- Develop class projects where students research and learn about different careers.
- Help students understand the need for advanced skills and education for future work.
- Involve business people in curriculum design to make courses more relevant to the world of work.
- Implement the Michigan Comprehensive Guidance & Counseling Program*.
- Have students develop an Education Development Plan (EDP)**, beginning in middle school.
- Offer instruction in workplace readiness, such as teamwork and problem solving.
- Collaborate with educators to develop an integrated curriculum based on academic standards and real-work experiences.
- Offer schools and students as many work-based learning opportunities as possible, such as tours, mentoring, job shadowing, and non-paid work experiences.
- Serve on a school improvement team.
- When interviewing young people, ask to see their school portfolio, attendance record, and transcript.
- Visit a school as a speaker or mock interviewer.
- Be a partner with a school by donating equipment and sharing training.
- Serve on a committee to evaluate curricula.
- Offer School-to-Registered Apprenticeships***.
- Offer teacher/counselor internships.
- Recruit other businesses to work closely with schools.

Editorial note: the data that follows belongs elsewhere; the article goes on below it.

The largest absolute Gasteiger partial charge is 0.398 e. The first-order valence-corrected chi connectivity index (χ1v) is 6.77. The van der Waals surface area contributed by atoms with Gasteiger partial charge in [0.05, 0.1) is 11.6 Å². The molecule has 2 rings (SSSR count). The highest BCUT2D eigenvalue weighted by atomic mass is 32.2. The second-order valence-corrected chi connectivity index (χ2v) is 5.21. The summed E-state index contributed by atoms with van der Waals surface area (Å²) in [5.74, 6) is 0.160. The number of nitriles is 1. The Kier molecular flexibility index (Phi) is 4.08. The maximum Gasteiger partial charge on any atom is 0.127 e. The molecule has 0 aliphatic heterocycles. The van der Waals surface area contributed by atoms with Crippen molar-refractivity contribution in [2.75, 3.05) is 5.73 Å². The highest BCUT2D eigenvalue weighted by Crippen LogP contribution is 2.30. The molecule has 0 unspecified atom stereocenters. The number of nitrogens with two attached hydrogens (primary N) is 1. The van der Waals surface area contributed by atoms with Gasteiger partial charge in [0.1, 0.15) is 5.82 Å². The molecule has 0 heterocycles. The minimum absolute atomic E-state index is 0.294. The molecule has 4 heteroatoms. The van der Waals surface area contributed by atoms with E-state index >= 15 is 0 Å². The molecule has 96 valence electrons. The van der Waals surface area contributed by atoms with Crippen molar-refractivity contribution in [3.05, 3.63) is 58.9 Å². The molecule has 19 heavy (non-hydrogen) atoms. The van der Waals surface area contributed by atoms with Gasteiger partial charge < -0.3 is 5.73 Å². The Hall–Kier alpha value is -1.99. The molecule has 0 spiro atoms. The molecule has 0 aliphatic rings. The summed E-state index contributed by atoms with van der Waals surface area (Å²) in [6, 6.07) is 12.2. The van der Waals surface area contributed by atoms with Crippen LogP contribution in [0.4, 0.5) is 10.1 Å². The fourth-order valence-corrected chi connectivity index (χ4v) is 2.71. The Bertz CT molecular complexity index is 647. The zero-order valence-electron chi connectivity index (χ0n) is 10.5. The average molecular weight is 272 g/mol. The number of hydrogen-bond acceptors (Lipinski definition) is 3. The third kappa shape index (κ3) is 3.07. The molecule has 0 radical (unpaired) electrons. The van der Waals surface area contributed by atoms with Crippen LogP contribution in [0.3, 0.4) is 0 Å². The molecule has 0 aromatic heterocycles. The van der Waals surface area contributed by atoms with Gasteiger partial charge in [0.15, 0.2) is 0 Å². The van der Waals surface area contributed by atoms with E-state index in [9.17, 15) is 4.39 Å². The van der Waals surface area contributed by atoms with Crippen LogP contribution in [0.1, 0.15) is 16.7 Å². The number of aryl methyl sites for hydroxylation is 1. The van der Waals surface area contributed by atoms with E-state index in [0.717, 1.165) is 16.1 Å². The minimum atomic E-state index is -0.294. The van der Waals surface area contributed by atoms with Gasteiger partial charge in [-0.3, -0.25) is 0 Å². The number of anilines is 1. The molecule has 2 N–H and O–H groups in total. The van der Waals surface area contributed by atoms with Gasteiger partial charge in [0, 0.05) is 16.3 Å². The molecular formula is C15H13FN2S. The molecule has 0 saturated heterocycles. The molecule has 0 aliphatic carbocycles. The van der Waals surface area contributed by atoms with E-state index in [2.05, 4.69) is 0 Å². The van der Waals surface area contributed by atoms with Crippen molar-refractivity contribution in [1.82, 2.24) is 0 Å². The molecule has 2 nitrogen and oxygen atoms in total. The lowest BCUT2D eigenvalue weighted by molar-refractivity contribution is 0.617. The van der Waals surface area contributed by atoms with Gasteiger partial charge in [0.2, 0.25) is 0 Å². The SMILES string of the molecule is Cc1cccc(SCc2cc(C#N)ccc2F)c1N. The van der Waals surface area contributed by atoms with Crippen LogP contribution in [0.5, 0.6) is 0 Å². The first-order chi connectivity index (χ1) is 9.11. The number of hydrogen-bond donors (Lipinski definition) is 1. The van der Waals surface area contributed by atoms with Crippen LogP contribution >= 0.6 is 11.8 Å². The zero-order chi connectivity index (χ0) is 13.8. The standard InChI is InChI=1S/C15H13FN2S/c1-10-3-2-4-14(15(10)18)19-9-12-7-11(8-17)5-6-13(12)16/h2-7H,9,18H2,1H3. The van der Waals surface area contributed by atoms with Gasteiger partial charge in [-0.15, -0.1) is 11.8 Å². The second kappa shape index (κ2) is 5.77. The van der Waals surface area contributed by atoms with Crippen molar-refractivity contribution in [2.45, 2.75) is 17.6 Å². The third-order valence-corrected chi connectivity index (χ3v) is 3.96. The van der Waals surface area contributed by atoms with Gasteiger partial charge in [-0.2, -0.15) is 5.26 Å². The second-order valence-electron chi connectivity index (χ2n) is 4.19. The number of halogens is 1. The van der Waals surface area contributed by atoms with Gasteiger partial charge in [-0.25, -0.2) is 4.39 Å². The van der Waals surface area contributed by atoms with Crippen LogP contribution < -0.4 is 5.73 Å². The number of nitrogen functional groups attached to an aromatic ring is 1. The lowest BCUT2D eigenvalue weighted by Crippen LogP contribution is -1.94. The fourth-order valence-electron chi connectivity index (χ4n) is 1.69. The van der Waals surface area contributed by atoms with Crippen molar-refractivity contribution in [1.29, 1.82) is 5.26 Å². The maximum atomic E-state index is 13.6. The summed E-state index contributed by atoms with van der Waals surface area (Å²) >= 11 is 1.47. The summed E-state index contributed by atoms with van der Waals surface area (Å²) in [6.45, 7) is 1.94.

*Michigan Comprehensive Guidance & Counseling Program:
A program designed to address the needs of all students by helping them acquire and apply knowledge of self and others, develop competencies in career and life planning, and achieve educational success. The program offers sequentially planned activities to meet the needs of children and adolescents as they grow and progress from one grade level to the next.
**Education Development Plan (EDP):
A personal document in which a student identifies career goals, lists interests and skills in line with meeting those goals, and records the experiences, education, and accomplishments he or she wants to pursue to successfully attain them. The purpose of the EDP is to provide every student with an ongoing and periodically updated record of career planning that will serve as a guide for entering a career of choice.
***School-To-Registered Apprenticeships (STRA):
A program that gives employers an opportunity to train school students through a formal registered apprenticeship program. Students in the STRA program participate in paid summer and school year on-the-job training. At graduation, they are guaranteed full-time employment and paid tuition to a community college.
Your one-stop solution for getting skills,
exploring careers, finding work, and finding workers.
Michigan Department of Career Development
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is right for you.
Bureau of Labor Statistics, U.S. Department of Labor
Occupational Outlook Handbook, 2002-03 Edition
Related Documents> MDCD Career Pathways Comparison Chart> How Do Our Children Choose Careers PDF > MDCD Career Pathways Comparison Chart in PDF
Bureau of Labor Statistics, U.S. Department of Labor